Researchers that set out to study metabolism in cancer cells found that some kinds of cancer love sugar. They had aimed to learn more about how the metabolic profiles of two cancers, adenocarcinoma (ADC) and squamous cell carcinoma (SqCC), differed and made this intriguing finding. Their work has been reported in Nature Communications and is outlined in the following video.
"It has been suspected that many cancer cells are heavily dependent on sugar as their energy supply, but it turns out that one specific type -- squamous cell carcinoma -- is remarkably more dependent," said the senior author of the work, Dr. Jung-whan "Jay" Kim, an Assistant Professor of Biological Sciences. Roughly a quarter of all lung cancers are SqCC, a disease which is difficult to treat with targeted therapies, Kim noted.
The researchers utilized a database, The Cancer Genome Atlas, which holds data on 33 types of cancer obtained from over 11,000 patients. Glucose, a sugar, gets moved into cells by a transporter. The database of cancer patients indicated the levels of glucose transporter are much higher in lung SqCC compared with lung ADC. The glucose transporter 1 is named GLUT1; it moves glucose into cells, where it is a critical source of energy for cell metabolism and function. All cells need to use sugars as a source of energy, but these SqCC cells have a special appetite for it.
"Prior to this study, it was thought that the metabolic signatures of these two types of lung cancers would be similar, but we realized that they are very different," Kim explained. "These findings lend credence to the idea that cancer is not just one disease, but many diseases that have very different characteristics." After observing that high GLUT1 converges with SqCC's appetite for sugar, the researchers investigated further using human lung tissue, animal disease models and isolated lung cancer cells.
"We looked at this from several different experimental angles, and consistently, GLUT1 was highly active in the squamous subtype of cancer. Adenocarcinoma is much less dependent on sugar," Kim said. "Our study is the first to show systematically that the metabolism of these two subtypes are indeed distinct and unique."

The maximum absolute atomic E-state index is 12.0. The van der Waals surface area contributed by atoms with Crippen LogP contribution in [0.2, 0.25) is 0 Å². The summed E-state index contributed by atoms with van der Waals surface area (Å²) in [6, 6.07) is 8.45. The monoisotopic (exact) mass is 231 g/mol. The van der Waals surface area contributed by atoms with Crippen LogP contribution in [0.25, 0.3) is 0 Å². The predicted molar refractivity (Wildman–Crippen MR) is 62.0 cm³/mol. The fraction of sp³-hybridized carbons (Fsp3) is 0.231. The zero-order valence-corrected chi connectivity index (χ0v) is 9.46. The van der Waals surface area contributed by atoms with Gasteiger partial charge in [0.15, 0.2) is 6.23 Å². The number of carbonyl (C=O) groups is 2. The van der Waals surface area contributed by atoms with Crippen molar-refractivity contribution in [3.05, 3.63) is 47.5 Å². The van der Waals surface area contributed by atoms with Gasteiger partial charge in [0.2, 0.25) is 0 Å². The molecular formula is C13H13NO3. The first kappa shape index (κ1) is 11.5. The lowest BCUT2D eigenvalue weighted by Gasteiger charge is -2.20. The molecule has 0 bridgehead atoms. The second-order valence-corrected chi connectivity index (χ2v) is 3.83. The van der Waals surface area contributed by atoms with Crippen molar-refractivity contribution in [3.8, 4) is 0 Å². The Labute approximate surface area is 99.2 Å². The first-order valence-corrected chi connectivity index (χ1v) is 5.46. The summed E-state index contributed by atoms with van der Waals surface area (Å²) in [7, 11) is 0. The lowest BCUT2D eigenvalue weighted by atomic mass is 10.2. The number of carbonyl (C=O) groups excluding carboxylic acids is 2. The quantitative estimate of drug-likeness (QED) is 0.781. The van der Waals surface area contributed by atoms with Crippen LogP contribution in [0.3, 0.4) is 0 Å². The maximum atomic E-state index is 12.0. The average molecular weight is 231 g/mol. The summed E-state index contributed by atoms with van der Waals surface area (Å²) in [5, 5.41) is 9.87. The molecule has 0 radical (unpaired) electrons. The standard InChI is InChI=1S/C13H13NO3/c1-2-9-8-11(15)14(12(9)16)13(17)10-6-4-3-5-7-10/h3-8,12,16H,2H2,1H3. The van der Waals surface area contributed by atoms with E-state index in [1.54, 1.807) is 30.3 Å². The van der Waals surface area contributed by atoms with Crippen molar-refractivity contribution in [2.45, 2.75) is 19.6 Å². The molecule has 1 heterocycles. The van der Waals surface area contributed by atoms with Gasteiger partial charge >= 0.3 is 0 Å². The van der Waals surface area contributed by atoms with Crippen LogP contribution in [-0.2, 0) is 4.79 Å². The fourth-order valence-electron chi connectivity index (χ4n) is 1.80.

The team found additional evidence as well. "When we gave GLUT1 inhibitors to mice with lung cancer, the squamous cancer diminished, but not the adenocarcinoma," Kim said. "There was not a complete eradication, but tumor growth slowed. Taken in total, our findings indicate that GLUT1 could be a potential target for new lines of drug therapy, especially for the squamous subtype of cancer."
The investigators learned that elevated GLUT1 is also observed in four other types of squamous cell cancer: cervical, esophageal and head and neck.
"These are very different organs and tissues in the body, but somehow squamous cell cancers have a very similar commonality in terms of glucose uptake," Kim explained. "This type of cancer clearly consumes a lot of sugar. One of our next steps is to look at why this is the case." Next, the scientists plan to study how a sugar-restricted diet affects lung cancer growth in an animal model.
With the U.S. Department of Agriculture estimating that the average American takes in 75 pounds of sweeteners a year, it will be important to learn more about the relationship between cancer and sugar.
"As a culture, we are very addicted to sugar," Kim said. "Excessive sugar consumption is not only a problem that can lead to complications like diabetes, but also, based on our studies and others, the evidence is mounting that some cancers are also highly dependent on sugar. We'd like to know from a scientific standpoint whether we might be able to affect cancer progression with dietary changes."